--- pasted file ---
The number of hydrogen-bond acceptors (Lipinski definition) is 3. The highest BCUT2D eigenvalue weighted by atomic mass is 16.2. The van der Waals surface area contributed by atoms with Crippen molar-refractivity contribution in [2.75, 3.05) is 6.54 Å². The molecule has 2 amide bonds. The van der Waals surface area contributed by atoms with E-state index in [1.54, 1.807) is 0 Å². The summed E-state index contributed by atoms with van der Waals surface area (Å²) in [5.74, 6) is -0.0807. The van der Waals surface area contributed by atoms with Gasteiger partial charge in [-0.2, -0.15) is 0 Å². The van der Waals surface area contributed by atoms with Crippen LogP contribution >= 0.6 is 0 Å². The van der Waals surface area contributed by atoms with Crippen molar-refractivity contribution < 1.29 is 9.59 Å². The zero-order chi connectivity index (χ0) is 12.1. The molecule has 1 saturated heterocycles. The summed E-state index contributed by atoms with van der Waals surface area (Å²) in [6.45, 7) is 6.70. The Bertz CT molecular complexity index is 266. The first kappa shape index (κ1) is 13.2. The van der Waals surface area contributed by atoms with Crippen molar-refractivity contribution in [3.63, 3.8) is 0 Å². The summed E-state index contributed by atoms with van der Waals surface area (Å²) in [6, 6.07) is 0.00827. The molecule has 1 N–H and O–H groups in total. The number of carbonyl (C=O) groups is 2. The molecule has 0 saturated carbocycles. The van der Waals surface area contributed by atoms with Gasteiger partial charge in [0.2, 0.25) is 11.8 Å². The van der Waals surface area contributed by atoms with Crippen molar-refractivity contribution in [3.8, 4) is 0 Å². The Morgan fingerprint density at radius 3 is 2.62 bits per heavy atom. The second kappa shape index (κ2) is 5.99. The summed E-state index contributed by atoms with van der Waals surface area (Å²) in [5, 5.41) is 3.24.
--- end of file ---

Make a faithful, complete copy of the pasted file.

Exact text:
The number of hydrogen-bond acceptors (Lipinski definition) is 3. The highest BCUT2D eigenvalue weighted by atomic mass is 16.2. The van der Waals surface area contributed by atoms with Crippen molar-refractivity contribution in [2.75, 3.05) is 6.54 Å². The molecule has 2 amide bonds. The van der Waals surface area contributed by atoms with E-state index in [1.54, 1.807) is 0 Å². The summed E-state index contributed by atoms with van der Waals surface area (Å²) in [5.74, 6) is -0.0807. The van der Waals surface area contributed by atoms with Gasteiger partial charge in [-0.2, -0.15) is 0 Å². The van der Waals surface area contributed by atoms with Crippen LogP contribution >= 0.6 is 0 Å². The van der Waals surface area contributed by atoms with Crippen molar-refractivity contribution < 1.29 is 9.59 Å². The zero-order chi connectivity index (χ0) is 12.1. The molecule has 1 saturated heterocycles. The summed E-state index contributed by atoms with van der Waals surface area (Å²) in [6.45, 7) is 6.70. The Bertz CT molecular complexity index is 266. The first kappa shape index (κ1) is 13.2. The van der Waals surface area contributed by atoms with Crippen molar-refractivity contribution in [3.63, 3.8) is 0 Å². The summed E-state index contributed by atoms with van der Waals surface area (Å²) in [6, 6.07) is 0.00827. The molecule has 1 N–H and O–H groups in total. The number of carbonyl (C=O) groups is 2. The molecule has 0 saturated carbocycles. The van der Waals surface area contributed by atoms with Gasteiger partial charge in [0.2, 0.25) is 11.8 Å². The van der Waals surface area contributed by atoms with Crippen molar-refractivity contribution in [3.8, 4) is 0 Å². The Morgan fingerprint density at radius 3 is 2.62 bits per heavy atom. The second kappa shape index (κ2) is 5.99. The summed E-state index contributed by atoms with van der Waals surface area (Å²) in [5, 5.41) is 3.24.